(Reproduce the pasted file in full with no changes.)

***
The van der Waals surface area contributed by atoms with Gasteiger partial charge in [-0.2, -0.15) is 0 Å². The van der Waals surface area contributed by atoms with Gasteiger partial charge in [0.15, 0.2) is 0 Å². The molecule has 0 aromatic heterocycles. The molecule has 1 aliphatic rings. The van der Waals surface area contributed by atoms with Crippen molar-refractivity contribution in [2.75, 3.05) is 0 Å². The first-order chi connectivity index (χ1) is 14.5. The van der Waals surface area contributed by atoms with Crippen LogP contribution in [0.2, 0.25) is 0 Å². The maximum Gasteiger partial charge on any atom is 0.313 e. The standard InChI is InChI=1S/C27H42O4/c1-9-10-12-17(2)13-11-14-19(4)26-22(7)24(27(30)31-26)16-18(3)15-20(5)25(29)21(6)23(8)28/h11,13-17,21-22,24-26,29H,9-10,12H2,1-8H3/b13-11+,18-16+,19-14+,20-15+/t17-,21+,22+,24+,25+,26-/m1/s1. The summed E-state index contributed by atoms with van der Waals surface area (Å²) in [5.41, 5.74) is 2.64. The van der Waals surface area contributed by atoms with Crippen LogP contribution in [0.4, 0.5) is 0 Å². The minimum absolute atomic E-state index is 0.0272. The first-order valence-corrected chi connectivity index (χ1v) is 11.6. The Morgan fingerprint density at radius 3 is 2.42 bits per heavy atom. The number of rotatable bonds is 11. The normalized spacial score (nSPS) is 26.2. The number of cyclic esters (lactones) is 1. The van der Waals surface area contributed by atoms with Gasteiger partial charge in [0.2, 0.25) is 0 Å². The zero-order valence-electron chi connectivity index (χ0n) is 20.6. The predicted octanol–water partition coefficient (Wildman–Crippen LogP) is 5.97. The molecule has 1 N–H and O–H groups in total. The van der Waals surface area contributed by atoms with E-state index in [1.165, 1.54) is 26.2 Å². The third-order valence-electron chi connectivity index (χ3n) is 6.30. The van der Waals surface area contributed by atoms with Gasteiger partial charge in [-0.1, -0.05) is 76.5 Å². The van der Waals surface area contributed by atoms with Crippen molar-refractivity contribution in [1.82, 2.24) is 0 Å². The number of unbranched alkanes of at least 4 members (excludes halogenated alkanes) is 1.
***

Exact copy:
The van der Waals surface area contributed by atoms with Gasteiger partial charge in [-0.2, -0.15) is 0 Å². The van der Waals surface area contributed by atoms with Gasteiger partial charge in [0.15, 0.2) is 0 Å². The molecule has 0 aromatic heterocycles. The molecule has 1 aliphatic rings. The van der Waals surface area contributed by atoms with Crippen molar-refractivity contribution in [2.75, 3.05) is 0 Å². The first-order chi connectivity index (χ1) is 14.5. The van der Waals surface area contributed by atoms with Crippen LogP contribution in [0.2, 0.25) is 0 Å². The maximum Gasteiger partial charge on any atom is 0.313 e. The standard InChI is InChI=1S/C27H42O4/c1-9-10-12-17(2)13-11-14-19(4)26-22(7)24(27(30)31-26)16-18(3)15-20(5)25(29)21(6)23(8)28/h11,13-17,21-22,24-26,29H,9-10,12H2,1-8H3/b13-11+,18-16+,19-14+,20-15+/t17-,21+,22+,24+,25+,26-/m1/s1. The summed E-state index contributed by atoms with van der Waals surface area (Å²) in [5.41, 5.74) is 2.64. The van der Waals surface area contributed by atoms with Crippen LogP contribution in [0.4, 0.5) is 0 Å². The minimum absolute atomic E-state index is 0.0272. The first-order valence-corrected chi connectivity index (χ1v) is 11.6. The Morgan fingerprint density at radius 3 is 2.42 bits per heavy atom. The number of rotatable bonds is 11. The normalized spacial score (nSPS) is 26.2. The number of cyclic esters (lactones) is 1. The van der Waals surface area contributed by atoms with Gasteiger partial charge in [0.2, 0.25) is 0 Å². The zero-order valence-electron chi connectivity index (χ0n) is 20.6. The predicted octanol–water partition coefficient (Wildman–Crippen LogP) is 5.97. The molecule has 1 N–H and O–H groups in total. The van der Waals surface area contributed by atoms with E-state index in [1.165, 1.54) is 26.2 Å². The third-order valence-electron chi connectivity index (χ3n) is 6.30. The van der Waals surface area contributed by atoms with Gasteiger partial charge in [-0.1, -0.05) is 76.5 Å². The van der Waals surface area contributed by atoms with Crippen molar-refractivity contribution in [1.82, 2.24) is 0 Å². The number of unbranched alkanes of at least 4 members (excludes halogenated alkanes) is 1.